The cheapest ETFs on the ASX
The cheapest ETF has an annual fee of 0.03% with average returns of 17% over five years.
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Must read: Looking for the cheapest ETF?
There is no single cheap ETF that suits every borrower. While the lowest fees make investing cheaper there are so many other factors you need to look at including other fees and future changes. Keep in mind that we may not compare every product in the market, but we hope that our tools and information will allow you to better compare your options.
While fees play a key role in the long-term success of many ETFs, it's also to important to consider other factors, such as short-term and long-term performance figures and how these compare to others in the market.
Also read:The best performing ETFs of 2020
Standard brokerage - Australian ETFs
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Below are the 20 cheapest ETFs on the ASX to date (Jan 2021) by management fees, or "management expense ratio" (MER). This is the annual fee charged by fund managers as a percentage of the assets held in the fund.
The returns shown are net, meaning fees have been removed prior to the performance figures.
|Fund name||Code||Type||Fee (% p.a.)||1-yr return||3-yr return||5-yr return|
|Vanguard US Total Market Shares Index ETF||VTS||ETF||0.03||4.44%||14.55%||15.59%|
|iShares S&P 500 ETF||IVV||ETF||0.04||1.45%||13.66%||14.89%|
|Betashares Australia 200 ETF||A200||ETF||0.07||-2.36%||n/a||n/a|
|iShares Core Cash ETF||BILL||ETF||0.07||0.31%||1.22%||n/a|
|iShares S&P Small-Cap ETF||IJR||ETF||0.07||5.94%||10.51%||14.25%|
|iShares S&P Midcap ETF||IJH||ETF||0.07||2.56%||9.79%||13.05%|
|iShares Core MSCI World All Cap ETF||IWLD||ETF||0.09||-0.30%||9.63%||n/a|
|SPDR S&P 500 ETF Trust||SPY||ETF||0.09||1.71%||13.88%||14.93%|
|iShares Core S&P/ASX 200 ETF||IOZ||ETF||0.09||-2.58%||8.11%||11.08%|
|Vanguard All-World ex US Shares Index ETF||VEU||ETF||0.09||0.56%||5.36%||9.44%|
|iShares S&P 500 AUD Hedged ETF||IHVV||ETF||0.10||10.02%||8.97%||15.05%|
|Vanguard Australian Shares Index ETF||VAS||ETF||0.10||-1.58%||8.45%||11.33%|
|iShares Yield Plus ETF||IYLD||ETF||0.12||n/a||n/a||n/a|
|iShares Core MSCI World All Cap (AUD Hedged) ETF||IHWL||ETF||0.12||7.17%||6.29%||n/a|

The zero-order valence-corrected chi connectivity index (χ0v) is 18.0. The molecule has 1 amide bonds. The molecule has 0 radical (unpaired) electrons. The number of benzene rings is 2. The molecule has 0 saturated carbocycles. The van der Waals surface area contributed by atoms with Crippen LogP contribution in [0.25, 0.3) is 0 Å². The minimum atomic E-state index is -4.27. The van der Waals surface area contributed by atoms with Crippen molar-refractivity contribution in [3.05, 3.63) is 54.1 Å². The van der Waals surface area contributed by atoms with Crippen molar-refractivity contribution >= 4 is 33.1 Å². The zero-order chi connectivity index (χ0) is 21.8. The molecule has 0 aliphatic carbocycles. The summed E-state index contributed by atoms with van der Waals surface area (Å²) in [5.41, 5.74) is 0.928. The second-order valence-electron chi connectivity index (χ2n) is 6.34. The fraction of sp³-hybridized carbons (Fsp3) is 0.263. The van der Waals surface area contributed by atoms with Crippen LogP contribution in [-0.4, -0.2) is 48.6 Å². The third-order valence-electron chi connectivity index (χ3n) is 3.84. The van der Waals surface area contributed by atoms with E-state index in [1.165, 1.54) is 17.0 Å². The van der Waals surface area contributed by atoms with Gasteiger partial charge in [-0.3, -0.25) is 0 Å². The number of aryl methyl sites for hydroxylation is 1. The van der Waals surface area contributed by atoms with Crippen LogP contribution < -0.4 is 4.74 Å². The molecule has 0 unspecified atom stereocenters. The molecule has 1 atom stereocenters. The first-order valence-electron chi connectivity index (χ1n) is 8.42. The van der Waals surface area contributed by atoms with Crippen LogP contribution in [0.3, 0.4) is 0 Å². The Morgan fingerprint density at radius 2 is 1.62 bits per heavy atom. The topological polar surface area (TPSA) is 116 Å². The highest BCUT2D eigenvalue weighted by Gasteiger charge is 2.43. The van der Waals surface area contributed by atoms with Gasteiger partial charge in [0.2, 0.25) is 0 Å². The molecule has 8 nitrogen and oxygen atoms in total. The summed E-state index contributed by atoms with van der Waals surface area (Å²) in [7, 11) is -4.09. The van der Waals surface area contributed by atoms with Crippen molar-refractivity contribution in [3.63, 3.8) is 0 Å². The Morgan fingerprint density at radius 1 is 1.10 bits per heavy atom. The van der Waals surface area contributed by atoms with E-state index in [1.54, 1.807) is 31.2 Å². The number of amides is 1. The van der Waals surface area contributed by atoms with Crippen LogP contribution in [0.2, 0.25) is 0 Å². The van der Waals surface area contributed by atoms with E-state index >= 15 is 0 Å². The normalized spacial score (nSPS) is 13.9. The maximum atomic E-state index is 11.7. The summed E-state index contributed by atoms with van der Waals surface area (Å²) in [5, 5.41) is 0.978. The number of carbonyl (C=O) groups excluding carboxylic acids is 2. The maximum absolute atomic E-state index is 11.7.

|iShares Enhanced Cash ETF||ISEC||ETF||0.12||0.54%||1.42%||n/a|
|SPDR S&P/ASX 200 ESG Fund||E200||ETF||0.13||n/a%||n/a||n/a|
|SPDR S&P/ASX 200||STW||ETF||0.13||-2.25%%||8.08%||11.10%|
|iShares Core Corporate Bond ETF||ICOR||ETF||0.15||n/a||n/a||n/a|
|Perth Mint Gold||PMGOLD||SP||0.15||3.21%||13.41%||8.98%|
|iShares Core Composite Bond ETF||IAF||ETF||0.15||1.44%||5.19%||4.02%|
|Source: ASX | Period ending: 31 January 2021|
How do the cheapest compare to the market?
The cheapest ETFs shown above delivered impressive figures in 2019. The fund with the lowest fees on the market, Vanguard's US Total Market Shares Index (VTS) returned 31.8% in 2019 alone.
However, 2019 was an especially strong year for the ETF market, with 60% of all ETFs delivering returns of more than 20%. You can check out the average figures below to start comparing.
A few averages worth noting (to 31 December 2019):
- Average ETF return over 1 year: 20.54% p.a.
- Average ETF return over 3 years: 9.46% p.a.
- Average ETF return over 5 years: 7.44% p.a.
- Average ETF management fee (MER): 0.49%
While 16 out of 20 of the lowest cost funds beat the average returns over one year, that trend increases over a longer time frame, with all but one fund under-performing over five years.
Choose an ETF broker to start investing
Important: Share trading can be financially risky and the value of your investment can go down as well as up. “Standard brokerage” fee is the cost to trade $1,000 or less of ASX-listed shares and ETFs without any qualifications or special eligibility. If ASX shares aren’t available, the fee shown is for US shares. Where both CHESS sponsored and custodian shares are offered, we display the cheapest option.
How do the cheapest compare to the best?
While cheaper fees tends to correlate with above average performance over many years, the same does not appear true for the top performing funds.